I just found out last night that a man I used to work with nearly 18 years ago passed away last year. John was a big, loud, boisterous guy whose daily uniform consisted of a short sleeve button down shirt and some Loony Toons tie. He always had a story to tell, even if you didn’t have the time to hear it, nor the desire, since he never recollected which stories he’d already shared or with whom. He had two little girls and was always proud to show off their pictures. I remember he wanted to meet my dad and shake his hand when I told him that my dad had me watch Monty Python and the Holy Grail before letting me go off to college.
It was my first “real” job after college and I had eagerly accepted the opportunity to live in Baltimore, not far from where I had spent the first 16 years of my life. Hearing the news about his passing brought a rush of memories to my mind from those nearly four years of my life. During that time, the attacks on 9/11 occurred during the day we were all supposed to move our cubicles into the newly renovated part of our building. All of us dragged out the move, one box at a time, as we each snuck out to the greasy restaurant next door to watch the only television in the building. Our managers kept telling us to get back to work and be “billable,” since we were contracted for a specific project. Of course, their warnings fell on deaf, distracted ears. But, none of us had any idea how or how much the world would be forever changed that day. Just over a year later, another crazy, scary event occurred. In October 2002, there was a sniper going around the DC/Maryland area shooting people at random in parking lots and gas stations. I can remember pumping gas with my heart thumping with fear in my chest. As I squeezed the handle, I was purposely dancing around so I would be a harder-to-hit moving target, and laughed nervously as I met eyes with everyone else at the gas station thinking and doing the same thing.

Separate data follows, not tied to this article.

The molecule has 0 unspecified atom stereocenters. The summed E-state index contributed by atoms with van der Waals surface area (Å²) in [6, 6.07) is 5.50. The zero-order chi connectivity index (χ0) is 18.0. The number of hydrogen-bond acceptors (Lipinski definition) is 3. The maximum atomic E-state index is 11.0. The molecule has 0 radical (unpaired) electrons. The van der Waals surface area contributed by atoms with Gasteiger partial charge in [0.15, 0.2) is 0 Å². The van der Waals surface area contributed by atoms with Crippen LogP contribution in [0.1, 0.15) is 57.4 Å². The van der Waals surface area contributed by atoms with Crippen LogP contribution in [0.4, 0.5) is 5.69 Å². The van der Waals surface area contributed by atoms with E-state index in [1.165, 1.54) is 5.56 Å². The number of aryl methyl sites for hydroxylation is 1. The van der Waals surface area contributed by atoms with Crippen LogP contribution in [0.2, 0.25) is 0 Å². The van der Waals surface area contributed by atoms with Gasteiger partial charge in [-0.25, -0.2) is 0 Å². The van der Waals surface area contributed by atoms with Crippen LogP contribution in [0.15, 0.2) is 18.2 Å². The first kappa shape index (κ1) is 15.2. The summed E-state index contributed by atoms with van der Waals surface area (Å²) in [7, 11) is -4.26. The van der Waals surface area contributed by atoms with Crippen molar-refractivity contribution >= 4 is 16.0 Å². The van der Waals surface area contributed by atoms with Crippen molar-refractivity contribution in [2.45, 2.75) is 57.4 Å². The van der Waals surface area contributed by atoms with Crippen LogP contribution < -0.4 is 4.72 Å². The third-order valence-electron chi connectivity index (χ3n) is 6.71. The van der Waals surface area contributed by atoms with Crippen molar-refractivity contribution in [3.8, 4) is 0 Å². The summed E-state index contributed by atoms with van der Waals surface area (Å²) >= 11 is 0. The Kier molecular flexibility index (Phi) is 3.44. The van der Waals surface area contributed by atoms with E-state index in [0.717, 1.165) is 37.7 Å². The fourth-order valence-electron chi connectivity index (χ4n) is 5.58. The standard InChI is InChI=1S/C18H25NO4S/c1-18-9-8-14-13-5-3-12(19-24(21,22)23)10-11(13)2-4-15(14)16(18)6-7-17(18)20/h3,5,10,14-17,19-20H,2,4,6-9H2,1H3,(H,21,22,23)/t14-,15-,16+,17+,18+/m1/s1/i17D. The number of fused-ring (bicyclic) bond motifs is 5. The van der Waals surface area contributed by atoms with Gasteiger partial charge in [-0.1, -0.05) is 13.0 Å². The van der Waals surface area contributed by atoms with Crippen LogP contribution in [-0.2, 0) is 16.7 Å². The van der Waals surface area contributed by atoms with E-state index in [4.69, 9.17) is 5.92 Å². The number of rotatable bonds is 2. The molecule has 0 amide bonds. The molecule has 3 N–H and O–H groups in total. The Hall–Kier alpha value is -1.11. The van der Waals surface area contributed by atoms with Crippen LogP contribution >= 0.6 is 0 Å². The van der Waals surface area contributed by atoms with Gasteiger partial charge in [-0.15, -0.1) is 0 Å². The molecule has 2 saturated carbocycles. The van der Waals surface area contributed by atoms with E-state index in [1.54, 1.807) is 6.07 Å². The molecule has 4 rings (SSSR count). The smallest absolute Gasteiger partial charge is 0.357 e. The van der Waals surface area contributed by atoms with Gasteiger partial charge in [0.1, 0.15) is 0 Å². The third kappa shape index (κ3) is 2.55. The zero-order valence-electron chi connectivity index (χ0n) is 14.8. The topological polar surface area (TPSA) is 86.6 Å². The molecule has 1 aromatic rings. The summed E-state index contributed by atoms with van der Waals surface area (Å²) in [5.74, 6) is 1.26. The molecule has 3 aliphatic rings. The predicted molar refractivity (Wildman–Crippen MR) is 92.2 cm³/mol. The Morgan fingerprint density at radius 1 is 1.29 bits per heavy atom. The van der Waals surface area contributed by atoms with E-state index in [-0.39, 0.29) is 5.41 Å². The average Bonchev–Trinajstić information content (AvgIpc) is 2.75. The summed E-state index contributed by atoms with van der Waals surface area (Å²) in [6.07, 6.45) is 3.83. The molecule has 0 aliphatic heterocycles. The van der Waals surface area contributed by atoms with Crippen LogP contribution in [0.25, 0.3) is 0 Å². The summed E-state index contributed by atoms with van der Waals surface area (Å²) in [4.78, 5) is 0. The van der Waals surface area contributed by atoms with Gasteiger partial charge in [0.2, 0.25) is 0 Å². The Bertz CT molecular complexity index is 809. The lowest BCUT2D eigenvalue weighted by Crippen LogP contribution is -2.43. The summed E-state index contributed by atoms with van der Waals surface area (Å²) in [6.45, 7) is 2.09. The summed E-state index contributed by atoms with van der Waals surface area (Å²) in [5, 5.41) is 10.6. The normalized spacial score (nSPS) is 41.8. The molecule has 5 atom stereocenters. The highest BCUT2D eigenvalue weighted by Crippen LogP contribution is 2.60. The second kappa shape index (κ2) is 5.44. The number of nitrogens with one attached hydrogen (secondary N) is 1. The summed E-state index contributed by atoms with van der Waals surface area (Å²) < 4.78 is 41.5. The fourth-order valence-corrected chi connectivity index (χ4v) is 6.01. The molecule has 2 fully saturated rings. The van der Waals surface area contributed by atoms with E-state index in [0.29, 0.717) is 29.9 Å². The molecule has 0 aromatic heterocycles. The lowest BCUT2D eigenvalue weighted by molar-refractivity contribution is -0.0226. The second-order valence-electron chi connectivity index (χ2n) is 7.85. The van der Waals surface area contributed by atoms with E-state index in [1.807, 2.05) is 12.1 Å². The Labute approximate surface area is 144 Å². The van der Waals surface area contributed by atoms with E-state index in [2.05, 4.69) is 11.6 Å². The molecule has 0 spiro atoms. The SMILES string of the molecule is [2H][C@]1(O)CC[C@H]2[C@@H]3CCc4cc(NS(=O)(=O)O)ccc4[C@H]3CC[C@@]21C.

Those three and a half years were formative ones, almost like an extension of college. Most of my coworkers had also just graduated from college, and this was their first job away from home. The few, older coworkers we had ended up being reluctant parents to us all, no doubt shaking their heads and thanking their stars they were past this stage of life. We all grew up while making a ton of dumb, embarrassing decisions in the process. Well, I sure made a ton of them anyways. I don’t often get to see those Baltimore peeps, nor do I keep in touch with many of them, but that season in our lives links us. No explanation is needed. While I haven’t thought about John in several years, I mourn his loss. While I wouldn’t go back and relive those years, those people and that time hold a special place in my heart. A great quote from Steve Martin’s character in Father of the Bride said this, “Well, that’s the thing about life, is the surprises, the little things that sneak up on you and grab hold of you.”